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Old December 3rd, 2012, 07:38 AM   #131

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Originally Posted by Grimald View Post
There is an official policy for the export of weapons of war.

First, the German constitution states in Article 26, paragraph 2: "Weapons designed for warfare may be manufactured, transported or marketed only with the permission of the Federal Government. Details shall be regulated by a federal law."

This federal law states in article 6, paragraph 3 [Grimald's translation]:
"The approval [of the federal government for the weapon export] shall not be given (1) if there is a risk that the weapons will be used in an act disturbing the peace, in particular in a war of aggression, ...

Source (German):
KrWaffKontrG - Ausfhrungsgesetz zu Artikel 26 Abs. 2 des Grundgesetzes

Every year, the German government issues a report on weapon exports; the one for 2011 can be found here, but unfortunately only in German:

BMWi - Publikationen

As stated in this report, both Armenia and Azerbaijan are currently under an embargo for the export of weapons from Germany. There are many more states under embargo, including for example Iran, North Korea, Belarus, Uzbekistan, Zimbabwe, Somalia, Sudan, and South Sudan.

Export to EU countries, NATO countries, and countries similar to these (e.g. Switzerland) is not restricted. Export approvals to other countries regularly make it into the newspaper headlines, e.g. to non-democratic countries like Saudi Arabia or to developing countries that should rather think about how to feed their population than import weapons. Although Turkey is a NATO country and thus enjoys unrestricted weapon import from Germany, previous exports to Turkey anyway made headlines in the newspapers, the main reason being that the country was perceived as involved in a war in its Kurdish regions.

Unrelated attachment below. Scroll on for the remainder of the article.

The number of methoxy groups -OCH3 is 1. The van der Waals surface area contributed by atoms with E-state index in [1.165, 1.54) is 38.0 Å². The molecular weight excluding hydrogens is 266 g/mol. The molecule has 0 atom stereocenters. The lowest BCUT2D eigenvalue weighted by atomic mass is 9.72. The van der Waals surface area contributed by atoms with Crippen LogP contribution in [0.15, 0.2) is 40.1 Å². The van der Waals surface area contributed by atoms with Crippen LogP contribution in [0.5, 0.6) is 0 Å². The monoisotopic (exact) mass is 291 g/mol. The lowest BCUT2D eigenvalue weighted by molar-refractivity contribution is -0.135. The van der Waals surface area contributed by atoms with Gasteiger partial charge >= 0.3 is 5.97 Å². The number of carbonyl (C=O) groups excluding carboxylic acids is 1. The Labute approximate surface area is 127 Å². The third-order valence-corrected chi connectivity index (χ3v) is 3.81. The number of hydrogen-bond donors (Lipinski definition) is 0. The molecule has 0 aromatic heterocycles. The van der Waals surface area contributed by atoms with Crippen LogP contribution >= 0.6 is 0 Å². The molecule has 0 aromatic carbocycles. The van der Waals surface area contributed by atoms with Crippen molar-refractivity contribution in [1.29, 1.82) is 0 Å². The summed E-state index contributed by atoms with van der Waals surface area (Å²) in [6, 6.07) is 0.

Thanks for the explanation.
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Old December 3rd, 2012, 07:52 AM   #132

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Getting back to the argument that tanks have been subverted by air power. That can only be posited if there are either no air defenses or Air Force available to counter enemy air power. Tanks hold ground full stop. Air power is important, but in a war against equally sophisticated systems - air power is sporadic and not usually overwhelming. It is only when the war is asymmetric that tanks are in danger of becoming overwhelmed by air power. As Iraqi and Taliban tankers found.
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Old December 3rd, 2012, 08:22 AM   #133

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Originally Posted by rehabnonono View Post
Getting back to the argument that tanks have been subverted by air power. That can only be posited if there are either no air defenses or Air Force available to counter enemy air power. Tanks hold ground full stop. Air power is important, but in a war against equally sophisticated systems - air power is sporadic and not usually overwhelming. It is only when the war is asymmetric that tanks are in danger of becoming overwhelmed by air power. As Iraqi and Taliban tankers found.
Pretty much. No class of weapon is a panacea-they all have both strengths and weaknesses. All the major powers are now using some variation on "combined arms" which combines the strengths of artillery, tactical airpower, armor, infantry, and specialized support.
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Old December 3rd, 2012, 12:58 PM   #134
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Originally Posted by dobbie View Post
...I say yes, the tank is an indispensible tool in modern warfare.
Tanks are an offensive weapon and nothing exist to better them as yet so you're right...

...but only if we see another conventional war

I'm not sure we ever will
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Old December 4th, 2012, 09:30 PM   #135

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Originally Posted by Poly View Post